Title: Water from a Stone
Disclaimer: J. K. Rowling and associates own these characters. I am writing this story for fun and not profit.
Warnings: Violence, sex, some angst. "Eighth-year" fic.
Summary: Harry decides to do something about the mistreatment of the Slytherins in Hogwarts after the war. And then discovers that he could have chosen an easier task than the one he did. Such as climbing Mount Everest.
Author's Notes: This will be a short WiP, probably eleven or twelve parts. While it is angsty in some places, it's also very fluffy, and not epilogue-compliant. The title refers to the saying, "Easier to get water from a stone."
Water from a Stone
Chapter One—Hogwarts Is Always Listening
When the rumors first reached Harry, he didn't care that much. Yes, it would be better if the idiots in Gryffindor, Ravenclaw, and Hufflepuff—Harry didn't think anyone smart was doing it—would leave the Slytherins alone, but on the other hand, the Slytherins had chosen to come back to a school where they knew they were discredited. They should have expected insults and loud comments about how they would have been perfectly happy to live in a world dominated by Voldemort. They could put up with that or they could go whinging to the professors. It wasn't Harry's problem.
But then things changed.
It was on a September evening when he was coming back from Quidditch practice, and had stopped to stare up at the moon and just think. He did that a lot now, not that he was thinking about anything in particular. He would let vague thoughts pass through his mind about how he had never expected to be alive to see that moon, and how it was wonderful he was.
A muffled sound came from behind him.
Harry jumped, his wand in his hand as he whipped around. Despite the fact that the war was over, and everyone sane agreed on that, there were people who might not agree. Such as Death Eaters who could sneak through the schools' renewed wards.
The sound didn't come again, but this time Harry saw a flash of movement behind a slender tree that had been planted in memory of the dead. He went towards it, checking warily behind him and to the sides to make sure that he wouldn't fall victim to an ambush.
The muffled noise came again when he was closer to it, and this time it sounded like a grunt of pain. Harry jumped around the tree, his wand held up, expecting to find Death Eaters or maybe Slytherins tormenting a Gryffindor.
Instead, it was Pansy Parkinson looking like she was fighting for her life with Michael Corner and Terry Boot.
Harry hesitated. Parkinson was the one who had decided that they should throw him to Voldemort. She still looked at him with a sneer when they passed in the corridors, as if to say that she wouldn't back down from her beliefs and the world would be a better place with Harry gone.
But her face was covered with bruises, and even though she planted an elbow in Michael's stomach now and made him bend over, wheezing, Harry was pretty sure that she hadn't started the fight.
Besides, if Harry wanted to duel her for that, it would have been one thing. But it was unfair for two people to attack her at once.
He aimed his wand at Terry's feet and snarled, "Reducto!"
The way he'd aimed the curse, it tore the ground at Terry's feet apart, but not anything else, not him or Parkinson's arms where he held them. She went flying in one direction, Terry in the other, and Harry quickly cast a Cushioning Charm so that she would land safely. Then he stalked towards Michael and Terry, trying to make sure that he looked as menacing as possible.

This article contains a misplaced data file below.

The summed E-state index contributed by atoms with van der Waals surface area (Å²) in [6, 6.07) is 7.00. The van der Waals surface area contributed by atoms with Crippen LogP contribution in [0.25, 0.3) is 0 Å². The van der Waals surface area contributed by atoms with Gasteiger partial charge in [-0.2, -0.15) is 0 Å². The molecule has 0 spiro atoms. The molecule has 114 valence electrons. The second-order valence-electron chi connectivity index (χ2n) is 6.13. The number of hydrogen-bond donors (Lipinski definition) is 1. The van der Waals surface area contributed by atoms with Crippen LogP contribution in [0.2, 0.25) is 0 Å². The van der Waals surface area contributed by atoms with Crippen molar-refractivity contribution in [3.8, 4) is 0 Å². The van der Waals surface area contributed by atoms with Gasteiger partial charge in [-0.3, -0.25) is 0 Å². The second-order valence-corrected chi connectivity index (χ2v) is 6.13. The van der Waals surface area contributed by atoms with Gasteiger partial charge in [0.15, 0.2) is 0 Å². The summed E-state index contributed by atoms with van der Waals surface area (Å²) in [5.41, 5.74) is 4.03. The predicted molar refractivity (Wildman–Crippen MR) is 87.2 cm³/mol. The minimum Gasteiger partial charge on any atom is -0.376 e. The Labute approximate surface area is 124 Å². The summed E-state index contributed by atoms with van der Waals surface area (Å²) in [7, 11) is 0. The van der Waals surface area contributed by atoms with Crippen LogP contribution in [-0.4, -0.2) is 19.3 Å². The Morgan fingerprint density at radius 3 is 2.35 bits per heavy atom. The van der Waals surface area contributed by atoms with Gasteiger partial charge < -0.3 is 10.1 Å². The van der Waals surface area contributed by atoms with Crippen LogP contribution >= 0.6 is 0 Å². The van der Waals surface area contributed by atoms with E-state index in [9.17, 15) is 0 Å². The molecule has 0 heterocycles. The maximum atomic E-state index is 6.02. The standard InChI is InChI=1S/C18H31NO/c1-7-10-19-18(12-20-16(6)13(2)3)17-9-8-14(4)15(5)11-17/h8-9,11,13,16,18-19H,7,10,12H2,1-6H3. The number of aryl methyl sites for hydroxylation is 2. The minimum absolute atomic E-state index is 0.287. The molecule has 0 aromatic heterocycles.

Michael was the first to recover, since he hadn't actually had a Blasting Curse fill his mouth with flying dirt. He took a quick gulp and said in a hiss to Harry, "What are you doing?"
"Removing some rubbish," Harry said. He discovered he was shaking, and didn't know why. Was he really that angry? But he'd known this was happening. "What did you think you were going to do to her, Corner? Was a little torture on the schedule next? How about some rape?"
Michael flinched, the way Harry had meant for him to do. "We wouldn't do that," he said. "Death Eaters did that." His voice faltered, filled with memories, and he looked away, twisting his fingers together.
Harry felt the little stab of guilt that he always did when he thought about what the people who had been at Hogwarts last year had suffered, but he did his best to forget about it. As Hermione had said, he couldn't have been here to protect them and gone on the Horcrux hunt. "So beating her up is an acceptable activity?" he demanded. "You're telling me that Death Eaters never did that? Neville's showed me the scar where they broke his ribs with their kicks."
Terry, scrambling back up, shook his head impatiently. "But they didn't do it to Slytherins," he said. "That's important. We're trying to pay the Slytherins back for what they did to us."
Harry really wanted to bang his head against the sapling, but it was just a baby and didn't deserve that. "I thought I had the monopoly on stupid arguments around here," he said. "How much did Slytherin students help the Death Eaters? I know they got favored sometimes, but they were really just as much victims as anyone else."
"Sometimes they helped," Terry said, folding his arms. "Why do you think there were no Slytherin students with Neville in the Room of Requirement?"
"Because Neville and the others distrusted them," Harry said. "Don't try to confuse me, Terry. I know the answers to your questions as well as you do, probably better. Remember that I went through the damn war fighting Voldemort. And why does that name still make you act as though he's going to come around the corner?" he added impatiently, a moment later. "I thought it was only Slytherins and cowards that flinched like that." Then he paused meaningfully.